biofuels

Biofuels

 

What is biodiesel?
Key Advantages of Biodiesel
Power
Oil Producing Plants

What is biodiesel?
Technically, biodiesel is Vegetable Oil Methyl Ester. It is formed by removing the triglyceride molecule from vegetable oil in the form of glycerin (soap). Once the glycerin is removed from the oil, the remaining molecules are, to a diesel engine, similar to petroleum diesel fuel. There are some notable differences. The biodiesel molecules are very simple hydrocarbon chains, containing no sulfur, ring molecules or aromatics associated with fossil fuels. Biodiesel is made up of almost 10% oxygen, making it a naturally "oxygenated" fuel.
Biodiesel is the name for a variety of ester-based oxygenated fuels made from soybean oil or other vegetable oils or animal fats. The concept of using vegetable oil as a fuel dates back to 1895 when Dr. Rudolf Diesel developed the first diesel engine to run on vegetable oil. Diesel demonstrated his engine at the World Exhibition in Paris in 1900 using peanut oil as fuel.

Key Advantages of Biodiesel:

1. Biodiesel is the only alternative fuel that runs in any conventional, unmodified diesel engine. It can be stored anywhere that petroleum diesel fuel is stored.

2. Biodiesel can be used alone or mixed in any ratio with petroleum diesel fuel. The most common blend is a mix of 20% biodiesel with 80% petroleum diesel, or "B20."

3. The lifecycle production and use of biodiesel produces approximately 80% less carbon dioxide emissions, and almost 100% less sulfur dioxide. Combustion of biodiesel alone provides over a 90% reduction in total unburned hydrocarbons, and a 75-90% reduction in aromatic hydrocarbons. Biodiesel further provides significant reductions in particulates and carbon monoxide than petroleum diesel fuel. Biodiesel provides a slight increase or decrease in nitrogen oxides depending on engine family and testing procedures. Based on Ames Mutagenicity tests, biodiesel provides a 90% reduction in cancer risks.

4. Biodiesel is 11% oxygen by weight and contains no sulfur. The use of biodiesel can extend the life of diesel engines because it is more lubricating than petroleum diesel fuel, while fuel consumption, auto ignition, power output, and engine torque are relatively unaffected by biodiesel.

5. Biodiesel is safe to handle and transport because it is as biodegradable as sugar, 10 times less toxic than table salt, and has a high flashpoint of about 300 F compared to petroleum diesel fuel, which has a flash point of 125 F.

6. Biodiesel can be made from domestically produced, renewable oilseed crops such as soybeans.

7. Biodiesel is a proven fuel with over 30 million successful US road miles, and over 20 years of use in Europe.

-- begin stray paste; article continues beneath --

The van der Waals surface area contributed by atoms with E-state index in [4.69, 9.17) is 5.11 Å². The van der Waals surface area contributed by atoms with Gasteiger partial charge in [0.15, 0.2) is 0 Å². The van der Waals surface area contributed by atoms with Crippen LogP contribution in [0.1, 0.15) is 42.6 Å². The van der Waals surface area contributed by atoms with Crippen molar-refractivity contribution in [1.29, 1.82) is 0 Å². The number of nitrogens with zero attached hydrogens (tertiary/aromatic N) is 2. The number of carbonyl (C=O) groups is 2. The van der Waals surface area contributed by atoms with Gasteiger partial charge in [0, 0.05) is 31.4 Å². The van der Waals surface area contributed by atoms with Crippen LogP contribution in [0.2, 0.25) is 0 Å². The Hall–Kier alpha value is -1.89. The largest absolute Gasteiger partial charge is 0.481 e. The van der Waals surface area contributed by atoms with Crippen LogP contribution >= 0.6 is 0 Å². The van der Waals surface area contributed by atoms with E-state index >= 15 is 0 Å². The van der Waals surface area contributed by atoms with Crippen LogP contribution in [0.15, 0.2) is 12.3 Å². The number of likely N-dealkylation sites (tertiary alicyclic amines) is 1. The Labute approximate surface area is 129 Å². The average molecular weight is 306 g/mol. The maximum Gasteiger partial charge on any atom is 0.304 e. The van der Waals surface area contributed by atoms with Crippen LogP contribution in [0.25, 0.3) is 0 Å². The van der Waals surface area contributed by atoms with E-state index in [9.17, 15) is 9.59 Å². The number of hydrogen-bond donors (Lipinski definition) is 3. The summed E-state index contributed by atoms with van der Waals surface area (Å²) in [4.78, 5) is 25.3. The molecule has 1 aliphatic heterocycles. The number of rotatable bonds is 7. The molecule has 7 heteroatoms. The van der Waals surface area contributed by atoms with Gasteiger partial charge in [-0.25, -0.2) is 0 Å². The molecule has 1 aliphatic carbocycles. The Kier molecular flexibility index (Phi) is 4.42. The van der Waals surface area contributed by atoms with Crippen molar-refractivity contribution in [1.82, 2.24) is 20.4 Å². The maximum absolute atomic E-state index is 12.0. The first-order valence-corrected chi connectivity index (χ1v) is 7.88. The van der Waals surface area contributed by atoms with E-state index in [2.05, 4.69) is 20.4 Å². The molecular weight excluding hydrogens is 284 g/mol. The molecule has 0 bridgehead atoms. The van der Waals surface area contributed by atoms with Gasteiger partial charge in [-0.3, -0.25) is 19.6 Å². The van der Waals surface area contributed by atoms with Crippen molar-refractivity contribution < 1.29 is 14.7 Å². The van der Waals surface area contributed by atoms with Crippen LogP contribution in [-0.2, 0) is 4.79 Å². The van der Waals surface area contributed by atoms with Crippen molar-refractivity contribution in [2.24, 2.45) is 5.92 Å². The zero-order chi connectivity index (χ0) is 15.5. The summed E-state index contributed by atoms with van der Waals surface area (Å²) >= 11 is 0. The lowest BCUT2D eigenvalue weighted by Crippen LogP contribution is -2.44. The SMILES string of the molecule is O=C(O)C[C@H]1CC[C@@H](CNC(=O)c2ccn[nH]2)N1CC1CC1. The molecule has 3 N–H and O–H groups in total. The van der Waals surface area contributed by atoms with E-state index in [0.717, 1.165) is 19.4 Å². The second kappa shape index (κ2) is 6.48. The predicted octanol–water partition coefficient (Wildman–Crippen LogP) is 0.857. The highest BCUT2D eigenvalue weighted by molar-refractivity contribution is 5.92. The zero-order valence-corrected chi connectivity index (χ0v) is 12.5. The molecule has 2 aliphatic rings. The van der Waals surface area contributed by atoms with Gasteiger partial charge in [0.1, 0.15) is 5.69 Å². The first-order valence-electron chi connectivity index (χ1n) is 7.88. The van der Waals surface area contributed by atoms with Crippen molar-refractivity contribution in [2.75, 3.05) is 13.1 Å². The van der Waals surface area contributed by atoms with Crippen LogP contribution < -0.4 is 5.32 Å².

8. When burned in a diesel engine, biodiesel replaces the exhaust odor of petroleum diesel with the pleasant smell of popcorn or french fries.
 
 

Power

One of the major advantages is the fact that it can be used in existing engines and fuel injection equipment (no modification required) without negative impacts to operating performance.
Fuel availability/economy

Virtually the same MPG rating as petrodiesel and the only alternative fuel for heavyweight vehicles requiring no special dispensing and storage equipment.
Storage

Readily blends and stays blended with petrodiesel so it can be stored and dispensed wherever diesel is stored or sold.
Combustibility/Safety

Biodiesel has a very high flash point (300°F) making it one of the safest of all alternative fuels.
Production/Refining

The only alternative fuel that can boast of a zero total emissions production facility
Lubricity

The only alternative fuel that can actually extend engine life because of its superior lubricating properties.
Environmental Impact

The only renewable alternative diesel fuel that actually reduces a major greenhouse gas components in the atmosphere .  The use of biodiesel will also reduce the following emissions:

carbon monoxide
ozone-forming-hydrocarbons
hazardous diesel particulate
acid rain-causing sulfur dioxide
lifecycle carbon dioxide .





Oil Producing Plants

Corn, Cashew, Oat, Palm , Lupine, Rubber seed, Kenaf, Calendula, Cotton

Hemp, Soybean, Rapeseed, Olive tree, Castor bean, Jojoba, Pecan

Oil Palm, Coffee, Linseed, Hazelnut, Euphorbia, Pumpkin seed, Sesame

Safflower, Rice, Sunflower, Peanut, Tung oil tree, Jatropha, Macadamia nut

Brazil nut, Avocado, Coconut, Macuba palm

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